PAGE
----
What’s New in PyCharm 2018.3
Run Python on Windows Subsystem for Linux, Search Your Project Faster, and See GitHub Pull Requests
Are you using Windows, but developing an application for Linux? You now have yet another option for running your code in a Linux environment from PyCharm. Run your code in Windows Subsystem for Linux.
When Python 3.6 came out, F-strings were one of the most popular features, and of course PyCharm has supported them since the beginning. As they are growing even more popular, we’ve made some changes to make them a lot faster in PyCharm, and fixed a lot of bugs as well.
One of the most voted-for features in YouTrack was a request for supporting multiline TODOs. It’s here now: multiline TODOs are supported in Python (and other languages) in PyCharm 2018.3.
Did you know that PyCharm can automatically format the imports in your code? This lets you easily format your code according to PEP 8 and/or your project’s code style guide. PyCharm 2018.3 expands the various configuration options for import sorting.
Search everywhere helps you search anywhere. The search everywhere popup now shows which options you have to narrow down your search and find what you’re looking for faster.
PyCharm is a great tool for developing Python. But did you know you can also use PyCharm to write TerraForm files, or Ansible playbooks? It’s all possible with third-party plugins. We’ve refreshed our Plugins repository, so check it out and customize your PyCharm.
Various world wars have been fought over which type of indentation is superior. We won’t pick a side, but we will enable you to see which side the author of your file picked. The status bar also functions as a weapon to convert these files to your preferred type of indentation.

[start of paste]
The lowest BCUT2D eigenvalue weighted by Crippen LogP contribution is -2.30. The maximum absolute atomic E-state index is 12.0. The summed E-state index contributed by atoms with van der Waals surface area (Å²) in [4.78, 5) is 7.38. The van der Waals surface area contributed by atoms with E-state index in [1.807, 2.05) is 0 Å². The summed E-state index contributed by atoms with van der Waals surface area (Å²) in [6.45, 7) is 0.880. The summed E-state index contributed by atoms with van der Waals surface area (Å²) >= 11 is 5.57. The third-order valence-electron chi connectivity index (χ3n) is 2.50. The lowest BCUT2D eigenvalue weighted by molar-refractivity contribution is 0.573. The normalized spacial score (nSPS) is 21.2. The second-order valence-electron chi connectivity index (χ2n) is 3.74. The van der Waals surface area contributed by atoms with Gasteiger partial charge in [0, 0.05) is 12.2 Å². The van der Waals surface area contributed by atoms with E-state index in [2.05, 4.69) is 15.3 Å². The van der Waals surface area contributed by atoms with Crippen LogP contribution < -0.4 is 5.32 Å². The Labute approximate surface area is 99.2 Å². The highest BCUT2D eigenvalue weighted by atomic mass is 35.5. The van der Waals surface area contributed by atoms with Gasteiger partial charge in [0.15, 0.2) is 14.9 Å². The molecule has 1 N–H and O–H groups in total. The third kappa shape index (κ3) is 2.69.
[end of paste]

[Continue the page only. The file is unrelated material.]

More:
Is your first move when you start up your IDE to set up a couple terminal tabs for various purposes? You’ll need to reshuffle your morning routine, because we’ve made terminal tabs persistent: PyCharm now remembers them for you. To make things even sweeter, you can label them.
PyCharm connects to your issue tracker: with tasks and contexts, you can quickly pick a ticket from the tracker, create a new branch, and get started. Since PyCharm 2018.3, the IDE can measure how long you work on a ticket, and automatically update your issue tracking system.
To smooth out the process of reviewing code on GitHub a little, checking out the code proposed in a pull request is now only a click away: go to the new Pull Request tool window, explore pull requests, right-click the PR, and choose ‘Create New Local Branch’ to check it out.
PyCharm Professional Edition already has solid support for nearly all commonly used SQL databases. We’ve now set our first steps toward supporting unstructured NoSQL databases. Try Cassandra support now!
PyCharm Professional Edition has supported live editing HTML for a while, but it has always required a plugin to be installed. Now, you can live-edit HTML and CSS without using a plugin, making quick work out of getting your page styled just how you like it.
We’ve updated our support for Angular, and coding Angular should now be faster and more accurate.
Pipenv simplifies your application's dependency management. PyCharm 2018.2 will automatically create a pipenv when you open a project with a Pipfile, and makes it easy to create new projects with pipenvs.
Want to try an exciting new library, but not spend all day reading documentation? PyCharm’s quick documentation is now better looking and easier to read. Press Ctrl-Q (Ctrl-J on macOS) to see exactly the documentation you need, right in the editor.
Pytest makes testing your code a breeze. In PyCharm 2018.2 we’ve upgraded our Pytest support with BDD and code intelligence for fixtures. Fixtures are available in both the community edition and the professional edition of PyCharm 2018.2, get PyCharm Professional Edition for BDD support.